Crematorium in Basel
Architects Bernhard Maurer and Frédéric Garrigues from the Zurich-based Architekturbüro Garrigues Maurer GmbH won a competition in 2013 to design a crematorium close to Switzerland’s biggest cemetery.
Af Elliott Webb
The Hörnli cemetery is located not far from the center of Basel, by the border with Germany and in close proximity to the Rhine River. It lies on a small mountain called the Hörnli and has expanded greatly since its original completion in the 1930s. The Hörnli is a place of mourning and devotion, a sensitive and precisely cultivated garden and one of the busiest cemeteries in Switzerland, where graves are only kept for 20 years before being cleared for new ones. An existing order was present in its urban layout; a straight and classical geometry of built structures and graves embedded into a tended undulating landscape, satisfying the process of reflection and gathering both before and after death. Maintaining and balancing these factors with any new architectural insertion was of paramount importance.
The architects took consolation from the existing form, rationality, and clarity already present on the site without disturbing its central order. The new crematorium sites itself on the border of the pattern leftover from the existing buildings. It subordinates to these found patterns and forms part of the background for both the landscape and the personal pilgrimages to saying farewell. It facilitates a solemn ecumenical experience within the cemetery and sites itself economically with easy access to all.
The materiality of the project is characterized by an image of simultaneity, where the industrialized procedure of cremation and the emotionally fuelled procession of mourning are combined carefully within the play of a singular sequence of volumes made of concrete and familiar masonry. This concrete structure with a brick skin negotiates the rough industrial process within with a carefully laid and handmade external skin. The bricks playfully blend between stretcher-bond and hit-and-miss brickwork, wrapping the building and opening certain aspects and moments of the procession to light and air.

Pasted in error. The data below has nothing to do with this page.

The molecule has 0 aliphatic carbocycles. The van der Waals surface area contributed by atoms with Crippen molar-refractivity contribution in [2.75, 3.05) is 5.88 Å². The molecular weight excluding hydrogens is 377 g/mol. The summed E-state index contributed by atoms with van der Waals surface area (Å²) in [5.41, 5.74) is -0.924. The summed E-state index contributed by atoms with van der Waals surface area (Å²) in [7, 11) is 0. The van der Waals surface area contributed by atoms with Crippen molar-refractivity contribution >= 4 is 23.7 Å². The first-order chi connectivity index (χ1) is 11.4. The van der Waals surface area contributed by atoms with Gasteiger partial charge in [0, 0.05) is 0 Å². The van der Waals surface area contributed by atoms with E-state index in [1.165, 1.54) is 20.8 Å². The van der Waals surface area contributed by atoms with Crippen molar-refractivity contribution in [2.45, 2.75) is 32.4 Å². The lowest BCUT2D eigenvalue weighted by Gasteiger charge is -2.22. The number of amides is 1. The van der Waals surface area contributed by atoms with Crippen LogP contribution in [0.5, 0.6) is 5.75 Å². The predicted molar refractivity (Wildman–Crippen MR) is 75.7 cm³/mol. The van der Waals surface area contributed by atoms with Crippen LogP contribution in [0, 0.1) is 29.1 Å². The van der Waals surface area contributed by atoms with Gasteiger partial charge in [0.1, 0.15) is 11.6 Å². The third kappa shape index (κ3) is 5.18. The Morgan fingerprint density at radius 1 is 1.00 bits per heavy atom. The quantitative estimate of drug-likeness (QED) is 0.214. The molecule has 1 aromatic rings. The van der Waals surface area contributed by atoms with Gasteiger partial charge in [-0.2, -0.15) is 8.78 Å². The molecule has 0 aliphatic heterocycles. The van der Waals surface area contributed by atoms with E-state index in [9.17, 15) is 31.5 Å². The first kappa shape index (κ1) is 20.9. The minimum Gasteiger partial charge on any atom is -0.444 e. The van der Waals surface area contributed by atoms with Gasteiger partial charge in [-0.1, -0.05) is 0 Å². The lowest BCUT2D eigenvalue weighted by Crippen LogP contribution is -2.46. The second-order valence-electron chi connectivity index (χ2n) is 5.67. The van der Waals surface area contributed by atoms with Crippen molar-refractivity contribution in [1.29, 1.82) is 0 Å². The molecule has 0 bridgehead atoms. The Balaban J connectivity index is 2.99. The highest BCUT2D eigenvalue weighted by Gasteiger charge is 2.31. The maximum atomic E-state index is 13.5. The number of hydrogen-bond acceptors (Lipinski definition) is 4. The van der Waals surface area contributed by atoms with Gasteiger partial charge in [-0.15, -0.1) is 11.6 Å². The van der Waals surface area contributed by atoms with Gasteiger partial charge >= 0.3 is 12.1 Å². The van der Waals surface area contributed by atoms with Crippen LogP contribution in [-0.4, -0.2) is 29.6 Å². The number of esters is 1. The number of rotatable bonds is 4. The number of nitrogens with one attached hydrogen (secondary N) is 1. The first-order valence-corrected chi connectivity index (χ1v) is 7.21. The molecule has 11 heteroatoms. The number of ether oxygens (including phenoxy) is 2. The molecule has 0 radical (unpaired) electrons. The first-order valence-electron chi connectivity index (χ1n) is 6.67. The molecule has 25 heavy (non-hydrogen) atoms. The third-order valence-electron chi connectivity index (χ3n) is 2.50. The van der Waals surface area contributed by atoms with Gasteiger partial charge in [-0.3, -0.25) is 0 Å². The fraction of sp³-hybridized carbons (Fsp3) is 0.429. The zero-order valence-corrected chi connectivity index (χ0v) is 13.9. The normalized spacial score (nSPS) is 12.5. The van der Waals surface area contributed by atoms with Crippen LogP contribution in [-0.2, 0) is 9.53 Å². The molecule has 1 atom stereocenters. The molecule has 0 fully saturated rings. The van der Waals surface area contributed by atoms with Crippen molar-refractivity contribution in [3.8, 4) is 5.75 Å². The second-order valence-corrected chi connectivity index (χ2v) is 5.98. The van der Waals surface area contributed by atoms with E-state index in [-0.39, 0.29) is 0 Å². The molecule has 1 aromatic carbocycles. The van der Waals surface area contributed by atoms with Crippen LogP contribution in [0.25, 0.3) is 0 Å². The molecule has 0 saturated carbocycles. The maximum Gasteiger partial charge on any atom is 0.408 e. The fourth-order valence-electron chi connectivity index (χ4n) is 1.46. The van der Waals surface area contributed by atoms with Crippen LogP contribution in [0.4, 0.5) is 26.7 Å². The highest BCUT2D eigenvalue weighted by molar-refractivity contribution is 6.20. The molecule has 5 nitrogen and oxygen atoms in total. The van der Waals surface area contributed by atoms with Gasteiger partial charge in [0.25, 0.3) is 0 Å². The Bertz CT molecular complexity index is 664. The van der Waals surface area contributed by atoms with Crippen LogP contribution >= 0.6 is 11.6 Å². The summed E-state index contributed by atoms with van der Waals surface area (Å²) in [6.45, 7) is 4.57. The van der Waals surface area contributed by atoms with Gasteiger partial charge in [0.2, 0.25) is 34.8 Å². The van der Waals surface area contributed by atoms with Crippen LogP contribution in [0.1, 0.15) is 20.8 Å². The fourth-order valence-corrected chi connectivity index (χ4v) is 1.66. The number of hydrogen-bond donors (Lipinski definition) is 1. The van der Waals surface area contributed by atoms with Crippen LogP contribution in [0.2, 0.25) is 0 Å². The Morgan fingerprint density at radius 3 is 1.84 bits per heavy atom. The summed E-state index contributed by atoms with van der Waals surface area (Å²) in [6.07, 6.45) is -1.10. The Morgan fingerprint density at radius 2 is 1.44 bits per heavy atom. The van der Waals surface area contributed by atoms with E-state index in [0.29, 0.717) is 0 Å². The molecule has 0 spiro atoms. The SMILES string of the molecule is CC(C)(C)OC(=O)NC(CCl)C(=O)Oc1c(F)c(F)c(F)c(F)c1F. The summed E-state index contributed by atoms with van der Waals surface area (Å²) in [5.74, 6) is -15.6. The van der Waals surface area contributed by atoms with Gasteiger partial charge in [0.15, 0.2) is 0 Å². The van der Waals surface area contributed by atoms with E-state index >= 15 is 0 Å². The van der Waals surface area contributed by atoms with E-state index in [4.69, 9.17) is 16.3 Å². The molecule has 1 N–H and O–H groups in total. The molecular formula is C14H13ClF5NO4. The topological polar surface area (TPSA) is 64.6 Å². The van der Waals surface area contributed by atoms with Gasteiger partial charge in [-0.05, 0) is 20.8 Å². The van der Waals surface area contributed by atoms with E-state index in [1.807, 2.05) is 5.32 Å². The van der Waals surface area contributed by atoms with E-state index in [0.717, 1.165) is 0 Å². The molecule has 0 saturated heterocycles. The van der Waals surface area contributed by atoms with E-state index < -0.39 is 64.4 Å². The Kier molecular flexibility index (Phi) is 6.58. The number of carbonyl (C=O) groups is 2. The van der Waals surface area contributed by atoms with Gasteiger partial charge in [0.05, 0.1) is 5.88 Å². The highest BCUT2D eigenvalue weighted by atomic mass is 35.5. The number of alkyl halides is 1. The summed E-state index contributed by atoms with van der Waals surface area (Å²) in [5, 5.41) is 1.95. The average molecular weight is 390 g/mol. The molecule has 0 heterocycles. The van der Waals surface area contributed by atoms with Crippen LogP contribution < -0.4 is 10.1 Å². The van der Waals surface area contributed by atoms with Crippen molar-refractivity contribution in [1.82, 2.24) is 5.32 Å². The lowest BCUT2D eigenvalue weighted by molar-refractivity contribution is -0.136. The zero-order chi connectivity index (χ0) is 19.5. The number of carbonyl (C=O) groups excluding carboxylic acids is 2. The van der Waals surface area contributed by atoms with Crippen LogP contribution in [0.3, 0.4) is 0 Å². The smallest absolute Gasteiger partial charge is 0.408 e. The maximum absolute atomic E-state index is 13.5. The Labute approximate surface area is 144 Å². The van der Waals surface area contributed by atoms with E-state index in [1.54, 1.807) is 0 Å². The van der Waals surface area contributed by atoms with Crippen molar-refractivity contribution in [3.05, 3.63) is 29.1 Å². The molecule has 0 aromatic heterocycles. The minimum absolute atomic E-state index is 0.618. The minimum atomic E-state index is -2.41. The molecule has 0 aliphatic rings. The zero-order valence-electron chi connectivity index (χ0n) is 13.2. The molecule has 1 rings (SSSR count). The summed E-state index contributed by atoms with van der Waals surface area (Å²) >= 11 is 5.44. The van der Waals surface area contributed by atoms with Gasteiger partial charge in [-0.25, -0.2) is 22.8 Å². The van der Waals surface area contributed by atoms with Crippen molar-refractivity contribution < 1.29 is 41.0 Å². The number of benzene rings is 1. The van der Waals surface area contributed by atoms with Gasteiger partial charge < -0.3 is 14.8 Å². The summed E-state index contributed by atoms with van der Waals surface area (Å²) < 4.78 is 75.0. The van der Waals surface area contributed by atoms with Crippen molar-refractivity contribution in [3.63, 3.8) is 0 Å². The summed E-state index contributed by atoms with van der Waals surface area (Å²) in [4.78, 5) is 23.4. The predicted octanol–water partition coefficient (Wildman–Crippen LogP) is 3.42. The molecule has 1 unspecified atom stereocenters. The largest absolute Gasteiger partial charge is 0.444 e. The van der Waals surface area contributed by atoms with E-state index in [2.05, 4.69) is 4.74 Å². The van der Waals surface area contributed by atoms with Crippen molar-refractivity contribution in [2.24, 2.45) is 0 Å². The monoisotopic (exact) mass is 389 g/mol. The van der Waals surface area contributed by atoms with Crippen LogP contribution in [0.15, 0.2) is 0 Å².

The external wall on approach follows the main datum of the spine of the cemetery’s layout. The building appears as an independent volume that continues the line of the existing mortuary buildings’ peak but slowly rises in height. The volumes of mass rise step by step from the lowest level of the entrance until its highest part, a freestanding chimney. This poetic sequence takes people from the dappled sky of the Hörnli garden and through a succession of spaces that begins and ends with one big open window opening towards the sky. The entry exists in the space left between the new crematory and the old mortuary building, where a revitalized entrance-court is accessible away from the road, mediating its relationship with its masonry neighbors. From there you enter an enclosed yet porous entry court, which delivers an intimate, semi-public space only available on the approach of the respective mourners visiting the crematorium.
Within the entry court, you begin to understand how the external bricks’ variegation allows the garden to be visible whilst secluding the mourner and their individual pilgrimage. This entry court is the beginning of where the external brickwork becomes porous and the space is open to the sky, giving the feeling of a private but maintained a connection to the outside garden. It then moves internally to a more cavernous hall where the brick interior reads solid to the height of the entrance court wall outside. It is here, in the perceived solidity of this floor, where the individual crematory furnaces sit flush with the floor.
Despite the sensation of a more contained or cavernous space in the visitors’ room and furnace chamber, where a farewell of the body into the furnace is enacted, the stepped layers of bricks blend to the sky creating a gradient of dark to light, urging the individuals to look up. At the height of this gradient and at the lineal termination of the long entry sequence is a large framed window, breaking the porous skin. This upper part of this volume’s materiality and the single window continuously shine light and delivers an element of nature and solace embodied by a traditional burial. From here guests can be led to the rooftop garden, a place of reflection where the final volume of the furnace chimney can be watched and read as a stoic object in nature; this finalizes the mourning process in the beautiful grounds of the Hörnli.
The success of the new crematorium is seen through its intentional subordination to the existing order and qualities of the cemetery. It is delivered by a refined sequence of spaces moving from an external entry court to the furnace chamber. This sequence is mimicked by a volumetric development in height and is tempered by a clever play of the external brickwork. The new crematorium creates an ecumenical experience with a clear intention to respectfully guide the mourner through the industrialized process of cremation whilst staying connected to the natural presence of the Hörnli.